Former Prime Minister Ehud Olmert was sentenced Tuesday morning to serve six years in prison. The judge also imposed a fine of NIS 1 million ($289,000.) He ordered authorities to seize NIS 500,000 in funds the former prime minister has collected from various sources, including numerous speaking engagements in the United States.
Olmert was ordered to begin serving his prison sentence on September 1, pending appeal.
Tel Aviv District Court Judge David Rosen handed down the sentence in what has become known as the famed “Holyland trial” after Olmert was convicted on two charges of bribery.
The former prime minister was convicted of taking bribes from contractors who built the Holyland residential complex near the Malha Mall in Jerusalem.
The rezoning and other “adjustments” that came in exchange for bribes continued through the 1990s and into the next decade. These were the years in which Olmert served as mayor of the capital city and minister of industry, trade and infrastructure. Both were pivotal posts from which to smooth the way for the developers of the Holyland project.
Olmert was also recently questioned on suspicion of witness tampering and obstruction of justice, according to Israel’s Channel 2 television. The allegations are based on recordings given to police by former Olmert aide Shula Zaken, his closest aide, also convicted in the wide-ranging Holyland scandal. Zaken gave police the recordings as part of her plea bargain with the prosecution.
The Holyland trial has dragged on for years, tainting Olmert’s term as prime minister and shadowing the country’s years beyond while bringing down numerous aides and colleagues.
Before pronouncing sentence, the judge pointed out that Olmert is an “intelligent, brilliant people person” and called him an “avid Zionist.” He praised him for donating to bereaved families and the Yad Vashem Holocaust memorial center.
But he then sharply reprimanded the former state leader, saying “The crime of bribery pollutes public service, destroys governments…” and called it “one of the worst crimes.”
Rosen said Olmert was guilty of moral turpitude — a term that means the ex-politican will be forced to wait at least seven years before re-entering the field. The judge added that those who take bribes are equivalent to “traitors” in their betrayal of the public trust.
To punish that betrayal, the judge revoked the 10 percent of Olmert’s mayoral pension.
Olmert has been convicted previously charges of corruption. In 2012, he was pronounced guilty of taking bribes in a Jerusalem case.
That trial earned the former mayor and subsequent minister and prime minister a light sentence of community service only. The judge in the case said in his decision that Olmert’s state leadership as prime minister had afforded him the right to leniency.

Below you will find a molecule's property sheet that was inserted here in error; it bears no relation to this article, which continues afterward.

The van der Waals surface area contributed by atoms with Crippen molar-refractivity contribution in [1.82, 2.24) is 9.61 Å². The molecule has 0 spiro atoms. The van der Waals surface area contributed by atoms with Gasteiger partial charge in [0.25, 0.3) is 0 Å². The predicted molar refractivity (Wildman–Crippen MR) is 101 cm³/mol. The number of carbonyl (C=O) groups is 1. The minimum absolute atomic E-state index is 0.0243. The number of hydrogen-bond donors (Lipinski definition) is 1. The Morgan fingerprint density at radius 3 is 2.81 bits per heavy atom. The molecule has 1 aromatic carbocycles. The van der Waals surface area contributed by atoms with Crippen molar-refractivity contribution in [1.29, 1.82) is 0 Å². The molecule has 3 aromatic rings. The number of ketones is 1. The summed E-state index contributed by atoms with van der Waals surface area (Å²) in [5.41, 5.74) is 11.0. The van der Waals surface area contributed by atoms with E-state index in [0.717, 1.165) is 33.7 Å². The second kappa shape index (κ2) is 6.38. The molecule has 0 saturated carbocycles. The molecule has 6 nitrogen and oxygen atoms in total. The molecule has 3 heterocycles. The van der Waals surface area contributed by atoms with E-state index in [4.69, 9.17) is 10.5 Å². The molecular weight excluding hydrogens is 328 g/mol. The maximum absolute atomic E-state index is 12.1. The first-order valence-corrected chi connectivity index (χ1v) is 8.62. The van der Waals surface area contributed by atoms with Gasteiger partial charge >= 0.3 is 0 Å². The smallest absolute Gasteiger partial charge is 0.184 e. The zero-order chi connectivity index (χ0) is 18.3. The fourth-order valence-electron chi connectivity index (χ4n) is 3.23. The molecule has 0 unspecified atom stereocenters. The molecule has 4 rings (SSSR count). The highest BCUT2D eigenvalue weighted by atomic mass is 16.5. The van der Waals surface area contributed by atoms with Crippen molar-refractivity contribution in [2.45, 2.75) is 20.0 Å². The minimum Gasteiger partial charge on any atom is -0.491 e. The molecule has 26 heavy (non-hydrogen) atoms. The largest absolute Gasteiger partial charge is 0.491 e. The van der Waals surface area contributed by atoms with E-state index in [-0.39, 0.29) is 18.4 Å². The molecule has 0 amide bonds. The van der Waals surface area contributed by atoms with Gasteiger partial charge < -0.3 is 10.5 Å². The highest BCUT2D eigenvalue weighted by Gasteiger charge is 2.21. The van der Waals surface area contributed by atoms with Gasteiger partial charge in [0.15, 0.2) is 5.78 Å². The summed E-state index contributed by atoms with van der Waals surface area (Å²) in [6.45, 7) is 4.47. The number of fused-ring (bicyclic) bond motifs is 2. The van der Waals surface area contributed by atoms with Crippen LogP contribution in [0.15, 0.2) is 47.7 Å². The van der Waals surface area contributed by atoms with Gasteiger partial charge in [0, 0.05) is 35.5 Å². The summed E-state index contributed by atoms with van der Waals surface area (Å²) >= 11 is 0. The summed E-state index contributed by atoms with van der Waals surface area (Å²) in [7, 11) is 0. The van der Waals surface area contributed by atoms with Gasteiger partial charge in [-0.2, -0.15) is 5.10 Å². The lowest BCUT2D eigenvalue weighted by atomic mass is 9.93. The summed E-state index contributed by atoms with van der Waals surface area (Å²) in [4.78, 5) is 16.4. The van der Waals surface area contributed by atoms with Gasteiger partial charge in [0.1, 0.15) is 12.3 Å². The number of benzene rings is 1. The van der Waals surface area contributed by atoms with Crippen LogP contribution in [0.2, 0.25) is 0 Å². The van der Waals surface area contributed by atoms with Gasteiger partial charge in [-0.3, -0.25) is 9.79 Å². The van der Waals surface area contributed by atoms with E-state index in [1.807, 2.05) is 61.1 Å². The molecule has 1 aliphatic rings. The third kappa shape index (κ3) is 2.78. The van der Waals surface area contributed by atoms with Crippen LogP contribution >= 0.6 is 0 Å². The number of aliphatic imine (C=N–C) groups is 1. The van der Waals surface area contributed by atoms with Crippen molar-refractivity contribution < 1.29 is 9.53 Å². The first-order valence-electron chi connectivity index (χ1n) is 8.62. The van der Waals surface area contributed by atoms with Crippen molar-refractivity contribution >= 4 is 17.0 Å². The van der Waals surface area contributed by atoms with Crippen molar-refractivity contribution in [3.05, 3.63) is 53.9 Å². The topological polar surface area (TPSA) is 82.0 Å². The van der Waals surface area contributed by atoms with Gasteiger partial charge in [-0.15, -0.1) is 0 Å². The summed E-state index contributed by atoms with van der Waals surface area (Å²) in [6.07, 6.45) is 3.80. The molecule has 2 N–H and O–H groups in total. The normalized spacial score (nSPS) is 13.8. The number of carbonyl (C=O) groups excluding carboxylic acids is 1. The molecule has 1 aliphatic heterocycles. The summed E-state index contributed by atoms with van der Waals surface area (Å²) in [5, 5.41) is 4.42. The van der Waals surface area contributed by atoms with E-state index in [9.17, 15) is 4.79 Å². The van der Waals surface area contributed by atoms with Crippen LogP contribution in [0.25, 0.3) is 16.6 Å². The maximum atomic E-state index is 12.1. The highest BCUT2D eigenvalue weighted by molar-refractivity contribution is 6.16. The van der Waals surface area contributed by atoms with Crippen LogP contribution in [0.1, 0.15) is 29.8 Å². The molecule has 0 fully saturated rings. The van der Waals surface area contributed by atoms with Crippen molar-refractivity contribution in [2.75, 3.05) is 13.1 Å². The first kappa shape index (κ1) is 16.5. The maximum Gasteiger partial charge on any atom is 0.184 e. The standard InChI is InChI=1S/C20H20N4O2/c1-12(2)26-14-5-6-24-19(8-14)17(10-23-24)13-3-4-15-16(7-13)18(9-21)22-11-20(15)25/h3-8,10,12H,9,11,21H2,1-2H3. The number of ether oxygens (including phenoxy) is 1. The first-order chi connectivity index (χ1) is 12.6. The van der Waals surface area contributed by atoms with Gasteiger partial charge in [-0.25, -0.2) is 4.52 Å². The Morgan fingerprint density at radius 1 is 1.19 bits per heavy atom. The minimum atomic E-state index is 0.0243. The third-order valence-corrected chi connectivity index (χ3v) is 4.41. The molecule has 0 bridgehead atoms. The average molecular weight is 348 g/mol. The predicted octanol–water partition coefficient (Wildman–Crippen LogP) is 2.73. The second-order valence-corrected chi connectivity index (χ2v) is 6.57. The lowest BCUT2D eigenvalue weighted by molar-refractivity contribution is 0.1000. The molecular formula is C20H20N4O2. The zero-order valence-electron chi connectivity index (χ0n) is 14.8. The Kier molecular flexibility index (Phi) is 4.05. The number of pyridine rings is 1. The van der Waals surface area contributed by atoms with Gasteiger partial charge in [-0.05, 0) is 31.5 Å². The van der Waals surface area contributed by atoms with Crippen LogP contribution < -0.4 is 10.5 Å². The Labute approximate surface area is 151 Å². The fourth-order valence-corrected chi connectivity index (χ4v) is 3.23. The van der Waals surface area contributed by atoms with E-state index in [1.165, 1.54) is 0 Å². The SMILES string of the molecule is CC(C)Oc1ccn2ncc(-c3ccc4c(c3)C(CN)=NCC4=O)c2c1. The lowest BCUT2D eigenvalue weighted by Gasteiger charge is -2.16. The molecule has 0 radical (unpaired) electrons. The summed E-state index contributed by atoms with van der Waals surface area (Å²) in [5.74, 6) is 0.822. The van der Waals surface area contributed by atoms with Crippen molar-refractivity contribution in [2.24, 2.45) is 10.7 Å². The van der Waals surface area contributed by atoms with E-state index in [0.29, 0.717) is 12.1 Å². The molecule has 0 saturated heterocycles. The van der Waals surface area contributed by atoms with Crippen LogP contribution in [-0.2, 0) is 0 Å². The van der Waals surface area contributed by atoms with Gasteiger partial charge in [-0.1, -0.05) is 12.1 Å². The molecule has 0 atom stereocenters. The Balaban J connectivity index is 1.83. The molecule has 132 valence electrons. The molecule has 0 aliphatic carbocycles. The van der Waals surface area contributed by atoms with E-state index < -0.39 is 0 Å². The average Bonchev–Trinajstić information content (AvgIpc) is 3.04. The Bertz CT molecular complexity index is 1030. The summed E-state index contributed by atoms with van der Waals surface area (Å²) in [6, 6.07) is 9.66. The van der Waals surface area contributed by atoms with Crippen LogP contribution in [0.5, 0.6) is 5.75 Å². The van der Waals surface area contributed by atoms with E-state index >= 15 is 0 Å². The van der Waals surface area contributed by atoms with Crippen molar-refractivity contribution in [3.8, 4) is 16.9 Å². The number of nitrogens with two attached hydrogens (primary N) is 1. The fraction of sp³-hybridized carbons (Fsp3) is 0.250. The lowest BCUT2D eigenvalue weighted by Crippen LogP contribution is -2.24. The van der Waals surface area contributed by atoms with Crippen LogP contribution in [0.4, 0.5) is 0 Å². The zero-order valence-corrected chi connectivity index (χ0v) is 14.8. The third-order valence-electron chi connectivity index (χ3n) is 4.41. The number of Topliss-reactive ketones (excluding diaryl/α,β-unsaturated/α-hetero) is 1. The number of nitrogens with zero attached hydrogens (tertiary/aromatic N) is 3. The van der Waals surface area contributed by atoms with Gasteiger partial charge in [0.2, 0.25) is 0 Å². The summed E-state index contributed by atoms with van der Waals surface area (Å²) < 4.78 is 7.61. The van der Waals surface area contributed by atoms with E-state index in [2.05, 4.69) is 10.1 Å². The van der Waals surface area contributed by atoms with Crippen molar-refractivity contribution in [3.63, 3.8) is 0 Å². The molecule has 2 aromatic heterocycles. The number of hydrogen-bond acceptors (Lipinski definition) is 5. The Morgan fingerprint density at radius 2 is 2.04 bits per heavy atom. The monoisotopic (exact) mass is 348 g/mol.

Not so today, however. Judge Rosen said in his decision that the higher the post of the public servant, the harsher the punishment for bribery should be.
“Those who belong to the social and economic elite of the nation should not be held to the same standard as those in common society,” Rosen said. He added in explanation that his hands were tied by law in meting out the punishment, and that he was enjoined by those legal guidelines to set a minimum sentence without discretion.
Olmert issued a statement prior to sentencing saying that he was innocent and protesting an expected sentence that included prison time.
“This is a sad day on which a severe and unjust verdict is to be handed down to an innocent man,” Olmert said in his statement.
He has 45 days to appeal in Supreme Court – which he plans to do,, said Olmert spokesperson Amir Dan. He added that he hopes “the real picture will emerge and the verdict will change completely.”
To the eternal shame of the State of Israel, this is the first time in the history of the nation that a prime minister has been convicted of a felony and sent to prison. Likewise, former president Moshe Katsav is currently serving time in prison for having raped and sexually assaulted his female employees.
Olmert will appeal the conviction and sentence in the Supreme Court, spokesperson Amir Dan said. His attorney Eli Zohar is expected to file a request for a stay of sentence in the meantime.
About the Author: Hana Levi Julian is a Middle East news analyst with a degree in Mass Communication and Journalism from Southern Connecticut State University. A past columnist with The Jewish Press and senior editor at Arutz 7, Ms. Julian has written for Babble.com, Chabad.org and other media outlets, in addition to her years working in broadcast journalism.
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